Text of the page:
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T1 - Transplantation of human corneal endothelial cells using functional biomaterials

T2 - Poly(N-isopropylacrylamide) and gelatin

AU - Hsu, Wen Ming

AU - Chen, Ko Hua

AU - Lai, Jui Yang

AU - Hsiue, Ging Ho

PY - 2013/4

Y1 - 2013/4

N2 - Purpose: To evaluate the feasibility of human corneal endothelial cell (HCEC) transplantation by harvesting the HCEC sheet on a thermoresponsive surface, delivering it with a gelatin disc, and testing it in a rabbit model. Methods: Cultivated human adult HCECs labeled with a red fluorescent dye (PKH26) were seeded on a poly(N-isopropylacrylamide) (PNIPAAM)-grafted surface culture dish at 37°C. After reaching confluence, the HCEC monolayer was detached by reducing the incubation temperature to 20°C and immediately delivered by means of a 7-mm gelatin disc to the rabbit's cornea denuded with endothelial cells (HCEC group, n = 8). The morphology, viability, pump, and barrier functions of the harvested HCEC were evaluated. Traumatized rabbit corneas with only the gelatin disc graft (gelatin disc group, n = 4) and without any transplantation (wound group, n = 4) were the sham controls. Surgical corneas of each group underwent histological and clinical evaluations including corneal thickness, intraocular pressure (IOP), and corneal clarity at different time points during a follow-up period of 12 weeks. Results: Cell morphology, viability, densities, Na+/K+ ATPase, and zonula occluden-1 (ZO-1) of the cultivated HCEC monolayer were similar with those of native HCECs. After endothelial removal, corneas of three groups turned severely edematous and opaque. In the HCEC group, the clarity of cornea recovered within 2 weeks with a corneal thickness of 552 ± 18 μm, which was significantly less than those (>1,000 μm) of the control groups (p <0.05). Histological examinations showed that the PKH26-labeled HCECs were spread over the Descemet's membrane with tight junction formation in the HCEC group, but none in the control group. The postoperative IOP of all three groups was within normal limits. Conclusion: This study provides a novel strategy for reconstruction of corneal endothelial cells using cultured adult HCECs and functional biomaterials including PNIPAAM and gelatin.

AB - Purpose: To evaluate the feasibility of human corneal endothelial cell (HCEC) transplantation by harvesting the HCEC sheet on a thermoresponsive surface, delivering it with a gelatin disc, and testing it in a rabbit model. Methods: Cultivated human adult HCECs labeled with a red fluorescent dye (PKH26) were seeded on a poly(N-isopropylacrylamide) (PNIPAAM)-grafted surface culture dish at 37°C. After reaching confluence, the HCEC monolayer was detached by reducing the incubation temperature to 20°C and immediately delivered by means of a 7-mm gelatin disc to the rabbit's cornea denuded with endothelial cells (HCEC group, n = 8). The morphology, viability, pump, and barrier functions of the harvested HCEC were evaluated. Traumatized rabbit corneas with only the gelatin disc graft (gelatin disc group, n = 4) and without any transplantation (wound group, n = 4) were the sham controls. Surgical corneas of each group underwent histological and clinical evaluations including corneal thickness, intraocular pressure (IOP), and corneal clarity at different time points during a follow-up period of 12 weeks. Results: Cell morphology, viability, densities, Na+/K+ ATPase, and zonula occluden-1 (ZO-1) of the cultivated HCEC monolayer were similar with those of native HCECs. After endothelial removal, corneas of three groups turned severely edematous and opaque. In the HCEC group, the clarity of cornea recovered within 2 weeks with a corneal thickness of 552 ± 18 μm, which was significantly less than those (>1,000 μm) of the control groups (p <0.05). Histological examinations showed that the PKH26-labeled HCECs were spread over the Descemet's membrane with tight junction formation in the HCEC group, but none in the control group. The postoperative IOP of all three groups was within normal limits. Conclusion: This study provides a novel strategy for reconstruction of corneal endothelial cells using cultured adult HCECs and functional biomaterials including PNIPAAM and gelatin.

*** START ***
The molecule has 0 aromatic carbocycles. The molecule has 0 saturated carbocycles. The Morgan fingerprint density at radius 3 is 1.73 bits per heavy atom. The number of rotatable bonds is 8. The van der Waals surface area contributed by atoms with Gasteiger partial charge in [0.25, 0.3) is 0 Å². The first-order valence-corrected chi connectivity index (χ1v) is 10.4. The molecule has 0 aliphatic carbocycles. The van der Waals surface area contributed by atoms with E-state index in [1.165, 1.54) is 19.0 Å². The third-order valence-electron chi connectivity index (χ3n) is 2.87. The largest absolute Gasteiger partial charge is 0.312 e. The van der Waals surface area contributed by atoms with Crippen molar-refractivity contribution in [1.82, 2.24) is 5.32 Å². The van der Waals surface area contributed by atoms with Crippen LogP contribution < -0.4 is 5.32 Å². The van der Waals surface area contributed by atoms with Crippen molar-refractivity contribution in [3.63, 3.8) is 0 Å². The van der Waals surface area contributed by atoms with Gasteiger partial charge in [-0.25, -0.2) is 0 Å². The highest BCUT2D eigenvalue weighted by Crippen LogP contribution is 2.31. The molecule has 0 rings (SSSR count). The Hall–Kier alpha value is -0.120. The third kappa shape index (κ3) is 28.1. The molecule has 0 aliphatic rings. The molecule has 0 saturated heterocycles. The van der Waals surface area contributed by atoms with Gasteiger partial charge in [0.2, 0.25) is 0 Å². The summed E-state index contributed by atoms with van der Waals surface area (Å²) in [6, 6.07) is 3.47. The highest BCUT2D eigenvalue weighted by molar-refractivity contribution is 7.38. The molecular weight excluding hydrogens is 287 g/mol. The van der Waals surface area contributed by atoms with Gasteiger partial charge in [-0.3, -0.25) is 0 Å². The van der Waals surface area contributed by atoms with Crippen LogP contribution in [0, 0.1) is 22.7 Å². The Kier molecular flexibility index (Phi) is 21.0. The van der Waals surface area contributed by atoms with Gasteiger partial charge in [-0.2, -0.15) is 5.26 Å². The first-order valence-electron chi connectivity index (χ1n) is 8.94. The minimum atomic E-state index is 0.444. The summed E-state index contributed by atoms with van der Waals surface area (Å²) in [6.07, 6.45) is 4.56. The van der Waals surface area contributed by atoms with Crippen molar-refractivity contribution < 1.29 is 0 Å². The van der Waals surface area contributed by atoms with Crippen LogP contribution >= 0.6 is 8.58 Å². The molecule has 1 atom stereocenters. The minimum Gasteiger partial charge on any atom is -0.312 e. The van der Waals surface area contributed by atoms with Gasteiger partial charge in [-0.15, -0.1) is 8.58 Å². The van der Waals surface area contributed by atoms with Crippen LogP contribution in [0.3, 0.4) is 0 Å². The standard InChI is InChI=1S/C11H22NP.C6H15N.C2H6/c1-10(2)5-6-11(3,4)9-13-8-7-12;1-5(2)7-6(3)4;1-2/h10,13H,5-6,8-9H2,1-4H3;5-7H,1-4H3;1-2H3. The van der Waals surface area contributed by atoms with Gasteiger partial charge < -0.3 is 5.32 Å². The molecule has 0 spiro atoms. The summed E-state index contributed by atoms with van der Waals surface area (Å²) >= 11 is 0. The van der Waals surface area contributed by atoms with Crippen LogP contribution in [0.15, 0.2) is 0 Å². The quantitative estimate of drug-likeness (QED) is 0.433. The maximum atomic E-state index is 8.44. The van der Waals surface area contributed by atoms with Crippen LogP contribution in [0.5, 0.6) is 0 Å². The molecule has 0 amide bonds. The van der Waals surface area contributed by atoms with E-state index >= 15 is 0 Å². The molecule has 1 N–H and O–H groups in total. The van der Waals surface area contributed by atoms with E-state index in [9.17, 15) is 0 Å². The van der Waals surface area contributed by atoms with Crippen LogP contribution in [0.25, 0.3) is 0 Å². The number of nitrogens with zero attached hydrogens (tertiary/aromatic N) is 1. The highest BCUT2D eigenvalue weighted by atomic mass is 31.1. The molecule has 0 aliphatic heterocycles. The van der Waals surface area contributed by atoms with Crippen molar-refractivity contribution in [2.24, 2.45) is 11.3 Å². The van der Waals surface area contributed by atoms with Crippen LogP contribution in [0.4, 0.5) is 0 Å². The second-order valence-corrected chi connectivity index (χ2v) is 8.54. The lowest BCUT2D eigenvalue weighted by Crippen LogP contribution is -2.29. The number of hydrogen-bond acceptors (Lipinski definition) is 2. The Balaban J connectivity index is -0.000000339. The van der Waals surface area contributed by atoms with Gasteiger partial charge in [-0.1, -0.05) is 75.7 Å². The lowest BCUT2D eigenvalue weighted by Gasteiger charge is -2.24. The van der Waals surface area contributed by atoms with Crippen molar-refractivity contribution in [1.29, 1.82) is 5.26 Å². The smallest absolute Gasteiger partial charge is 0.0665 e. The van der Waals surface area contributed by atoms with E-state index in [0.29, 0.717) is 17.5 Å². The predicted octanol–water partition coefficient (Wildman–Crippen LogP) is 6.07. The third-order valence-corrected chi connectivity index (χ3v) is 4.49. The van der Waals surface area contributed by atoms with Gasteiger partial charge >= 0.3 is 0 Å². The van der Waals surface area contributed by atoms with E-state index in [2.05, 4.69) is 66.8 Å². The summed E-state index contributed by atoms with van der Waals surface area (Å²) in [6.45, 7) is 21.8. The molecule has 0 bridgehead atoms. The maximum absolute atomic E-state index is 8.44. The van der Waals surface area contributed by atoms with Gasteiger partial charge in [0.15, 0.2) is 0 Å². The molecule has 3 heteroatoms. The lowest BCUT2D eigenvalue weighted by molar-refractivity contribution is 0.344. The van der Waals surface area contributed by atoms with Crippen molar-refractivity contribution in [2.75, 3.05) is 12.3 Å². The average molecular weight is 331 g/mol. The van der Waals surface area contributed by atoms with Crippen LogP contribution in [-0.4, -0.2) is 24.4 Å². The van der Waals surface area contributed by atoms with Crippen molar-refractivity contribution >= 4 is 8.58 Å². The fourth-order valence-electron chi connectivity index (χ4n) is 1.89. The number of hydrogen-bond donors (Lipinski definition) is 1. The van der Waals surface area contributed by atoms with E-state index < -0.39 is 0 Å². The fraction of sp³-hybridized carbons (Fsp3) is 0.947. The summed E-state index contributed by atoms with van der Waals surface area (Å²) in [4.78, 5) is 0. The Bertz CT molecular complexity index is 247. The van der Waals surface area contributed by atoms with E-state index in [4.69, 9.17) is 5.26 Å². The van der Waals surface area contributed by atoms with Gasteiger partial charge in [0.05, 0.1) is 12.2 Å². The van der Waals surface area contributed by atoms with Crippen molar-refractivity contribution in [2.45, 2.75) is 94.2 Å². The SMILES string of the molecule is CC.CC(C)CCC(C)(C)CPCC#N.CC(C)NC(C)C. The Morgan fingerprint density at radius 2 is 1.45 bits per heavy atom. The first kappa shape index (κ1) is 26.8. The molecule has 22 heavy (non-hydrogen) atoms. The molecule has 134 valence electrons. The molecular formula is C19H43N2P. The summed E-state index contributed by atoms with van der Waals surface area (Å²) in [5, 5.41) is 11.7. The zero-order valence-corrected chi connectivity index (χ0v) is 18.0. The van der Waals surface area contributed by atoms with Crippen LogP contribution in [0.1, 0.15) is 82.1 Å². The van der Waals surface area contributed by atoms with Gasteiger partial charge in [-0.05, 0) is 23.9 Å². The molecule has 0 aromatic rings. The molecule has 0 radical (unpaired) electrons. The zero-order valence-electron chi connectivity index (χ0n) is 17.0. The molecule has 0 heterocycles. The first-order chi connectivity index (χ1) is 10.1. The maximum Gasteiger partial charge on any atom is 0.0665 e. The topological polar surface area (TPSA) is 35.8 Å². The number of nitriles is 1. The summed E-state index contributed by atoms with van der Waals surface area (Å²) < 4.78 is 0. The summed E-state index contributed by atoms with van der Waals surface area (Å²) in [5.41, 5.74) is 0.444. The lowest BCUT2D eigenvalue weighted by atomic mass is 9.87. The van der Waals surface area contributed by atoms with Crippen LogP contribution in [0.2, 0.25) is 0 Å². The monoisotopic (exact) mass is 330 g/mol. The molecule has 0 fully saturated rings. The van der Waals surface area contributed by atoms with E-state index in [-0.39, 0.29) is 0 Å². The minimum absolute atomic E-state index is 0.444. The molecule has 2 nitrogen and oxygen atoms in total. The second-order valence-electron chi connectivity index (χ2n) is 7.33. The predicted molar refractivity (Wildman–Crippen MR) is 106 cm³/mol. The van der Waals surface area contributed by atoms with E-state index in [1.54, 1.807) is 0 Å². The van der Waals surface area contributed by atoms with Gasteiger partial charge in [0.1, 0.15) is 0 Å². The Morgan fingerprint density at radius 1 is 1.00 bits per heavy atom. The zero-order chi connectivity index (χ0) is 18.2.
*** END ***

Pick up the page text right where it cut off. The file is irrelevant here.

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KW - Poly (N-isopropylacrylamide)